Buying an investment property

Recent world events have led people to examine their investments, and in many cases, look at redirecting their funds away from stocks and shares and into real estate. In Adelaide, for instance, the average proportion of the population looking to invest in property normally hovers around eight percent; since September 11, it has reached a figure closer to twenty percent.

A`significant number of these people will be looking at real estate as a moneymaking venture for the first time. If you fall into this category, it is important to realise the difference between speculation and a real estate investment - very similar, actually, to the difference between buying high-risk shares for short-term gain and investing in blue-chip stocks as part of your superannuation portfolio. Speculation involves the purchase of a house or unit, paying the relevant stamp duty, fixing or decorating a bit here and there, and then, before you can say 'landscaped garden', placing it on the market again for a much higher price. Investing in real estate, on the other hand, involves a secure and, most importantly, long-term relationship with a piece of property.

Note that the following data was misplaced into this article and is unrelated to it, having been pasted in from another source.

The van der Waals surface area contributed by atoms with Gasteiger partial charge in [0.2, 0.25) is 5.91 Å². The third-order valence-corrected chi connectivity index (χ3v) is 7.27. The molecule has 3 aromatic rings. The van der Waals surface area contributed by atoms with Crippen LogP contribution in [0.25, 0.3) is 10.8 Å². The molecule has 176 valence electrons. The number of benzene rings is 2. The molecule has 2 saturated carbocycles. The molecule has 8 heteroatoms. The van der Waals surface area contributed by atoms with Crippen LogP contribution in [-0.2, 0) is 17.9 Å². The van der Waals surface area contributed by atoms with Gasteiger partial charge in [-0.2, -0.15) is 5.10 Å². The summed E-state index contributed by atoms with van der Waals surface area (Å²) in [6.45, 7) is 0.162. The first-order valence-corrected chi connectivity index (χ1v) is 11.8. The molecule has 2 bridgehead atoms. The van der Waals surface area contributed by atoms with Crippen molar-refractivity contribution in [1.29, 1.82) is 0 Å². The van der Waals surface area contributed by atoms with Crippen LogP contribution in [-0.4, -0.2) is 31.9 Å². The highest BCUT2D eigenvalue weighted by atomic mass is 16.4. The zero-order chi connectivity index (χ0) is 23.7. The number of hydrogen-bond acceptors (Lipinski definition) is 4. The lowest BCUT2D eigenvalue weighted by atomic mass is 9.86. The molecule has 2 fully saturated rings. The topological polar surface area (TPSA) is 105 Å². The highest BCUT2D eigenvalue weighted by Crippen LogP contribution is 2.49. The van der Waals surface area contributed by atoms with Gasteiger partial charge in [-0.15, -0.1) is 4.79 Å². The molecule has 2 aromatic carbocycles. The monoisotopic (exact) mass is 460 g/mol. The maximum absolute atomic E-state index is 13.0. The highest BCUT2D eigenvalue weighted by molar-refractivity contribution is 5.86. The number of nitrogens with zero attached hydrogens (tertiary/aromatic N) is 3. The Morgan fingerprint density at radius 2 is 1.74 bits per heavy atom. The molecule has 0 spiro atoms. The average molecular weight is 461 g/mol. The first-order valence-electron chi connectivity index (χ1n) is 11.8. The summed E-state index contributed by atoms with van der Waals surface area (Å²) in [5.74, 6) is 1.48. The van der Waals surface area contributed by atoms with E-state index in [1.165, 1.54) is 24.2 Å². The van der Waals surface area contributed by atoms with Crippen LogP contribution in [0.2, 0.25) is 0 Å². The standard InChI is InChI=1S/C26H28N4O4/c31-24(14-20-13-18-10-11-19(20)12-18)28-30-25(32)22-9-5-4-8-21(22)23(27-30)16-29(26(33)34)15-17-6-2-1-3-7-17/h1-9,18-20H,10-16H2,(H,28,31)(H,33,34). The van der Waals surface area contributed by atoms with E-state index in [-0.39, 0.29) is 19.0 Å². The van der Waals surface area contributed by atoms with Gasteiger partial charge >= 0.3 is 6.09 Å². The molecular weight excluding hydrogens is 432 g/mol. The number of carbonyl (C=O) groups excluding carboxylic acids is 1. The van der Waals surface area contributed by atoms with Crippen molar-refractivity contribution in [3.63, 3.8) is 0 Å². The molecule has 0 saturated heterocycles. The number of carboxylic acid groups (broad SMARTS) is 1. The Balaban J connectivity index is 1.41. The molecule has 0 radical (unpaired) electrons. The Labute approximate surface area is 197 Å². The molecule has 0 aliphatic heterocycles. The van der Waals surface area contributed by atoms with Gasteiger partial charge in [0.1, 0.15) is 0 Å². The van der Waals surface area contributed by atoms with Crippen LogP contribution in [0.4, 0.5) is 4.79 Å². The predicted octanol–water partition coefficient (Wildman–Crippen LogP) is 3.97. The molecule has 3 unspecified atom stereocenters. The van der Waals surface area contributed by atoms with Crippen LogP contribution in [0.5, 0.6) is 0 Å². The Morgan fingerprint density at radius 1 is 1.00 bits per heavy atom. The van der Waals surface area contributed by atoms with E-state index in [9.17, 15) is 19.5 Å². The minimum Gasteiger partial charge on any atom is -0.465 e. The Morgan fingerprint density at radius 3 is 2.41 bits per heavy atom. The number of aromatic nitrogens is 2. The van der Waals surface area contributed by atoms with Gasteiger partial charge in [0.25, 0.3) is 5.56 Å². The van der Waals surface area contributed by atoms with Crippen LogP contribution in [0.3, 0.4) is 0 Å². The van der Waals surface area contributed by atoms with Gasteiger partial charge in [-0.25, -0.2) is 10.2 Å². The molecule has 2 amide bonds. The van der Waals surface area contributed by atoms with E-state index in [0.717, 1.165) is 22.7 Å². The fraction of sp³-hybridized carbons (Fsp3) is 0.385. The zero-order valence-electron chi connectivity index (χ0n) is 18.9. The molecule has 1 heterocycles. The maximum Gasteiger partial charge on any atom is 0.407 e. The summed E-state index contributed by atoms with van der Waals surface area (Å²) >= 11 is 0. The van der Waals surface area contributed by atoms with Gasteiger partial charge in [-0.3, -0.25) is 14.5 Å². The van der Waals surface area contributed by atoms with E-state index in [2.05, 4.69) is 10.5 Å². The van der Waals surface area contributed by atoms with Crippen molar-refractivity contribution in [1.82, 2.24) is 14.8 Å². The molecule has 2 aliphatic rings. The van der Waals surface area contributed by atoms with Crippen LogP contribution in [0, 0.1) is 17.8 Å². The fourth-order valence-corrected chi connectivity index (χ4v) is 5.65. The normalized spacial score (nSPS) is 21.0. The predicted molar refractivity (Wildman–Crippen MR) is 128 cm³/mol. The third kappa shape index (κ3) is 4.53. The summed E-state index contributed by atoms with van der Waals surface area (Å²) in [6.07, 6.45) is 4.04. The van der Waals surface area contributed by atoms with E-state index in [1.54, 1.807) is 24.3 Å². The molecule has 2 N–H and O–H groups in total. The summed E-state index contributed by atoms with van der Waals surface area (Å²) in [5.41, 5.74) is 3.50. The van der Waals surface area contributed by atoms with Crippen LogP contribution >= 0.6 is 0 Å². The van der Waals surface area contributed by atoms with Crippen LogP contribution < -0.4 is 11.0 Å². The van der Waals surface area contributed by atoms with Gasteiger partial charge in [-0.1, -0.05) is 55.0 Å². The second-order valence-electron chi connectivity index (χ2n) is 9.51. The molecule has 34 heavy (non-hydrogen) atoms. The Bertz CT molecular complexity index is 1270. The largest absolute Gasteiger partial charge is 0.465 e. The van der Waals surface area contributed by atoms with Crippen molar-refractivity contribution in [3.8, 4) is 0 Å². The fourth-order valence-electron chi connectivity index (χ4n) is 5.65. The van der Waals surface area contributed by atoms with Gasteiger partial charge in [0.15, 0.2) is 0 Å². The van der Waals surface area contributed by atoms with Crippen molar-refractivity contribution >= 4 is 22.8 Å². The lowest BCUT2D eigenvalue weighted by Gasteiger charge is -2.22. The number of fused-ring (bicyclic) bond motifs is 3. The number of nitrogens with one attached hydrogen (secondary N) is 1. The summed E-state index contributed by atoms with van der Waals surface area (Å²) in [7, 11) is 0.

In the press lately there have been many seminars and workshops advertised by advisers about how to make the most of the current real estate prices and low interest rates. But anyone really interested in placing their hard-earned cash into real estate should first question the qualifications and objectivity of those handing out such advice. For instance, one of the key tools some advisers are putting to clients at the moment is the use of computer software that will project the capital gain to be obtained on an investment property, for instance over a ten year period. Or a representative of a local or Gold Coast development company will explain how an investment in his or her organisation will provide a 'guaranteed return' or 'guaranteed rental for X years'. What they don't explain is that in most cases, the 'guarantee' has been factored into the purchase price - so that while you may receive your 'guaranteed' $260 rent for the stipulated two years, once the contract lapses you are rudely awakened to the realities of the existing rental market, which may provide you with something closer to $210 a week.

As an investor in real estate it is crucial that you receive independent advice. Find a best-practice real estate agent without financial ties to any development, who will find for you the type of property in which you wish to invest - one that will provide a solid return on your money without constant maintenance costs. Then find an independent accountant and an equally independent solicitor to ensure your money and contracts are handled appropriately. At the end of the day, then, you should gain a property that serves your financial needs and forms the basis of a long and rewarding investment.



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24 Jun 2017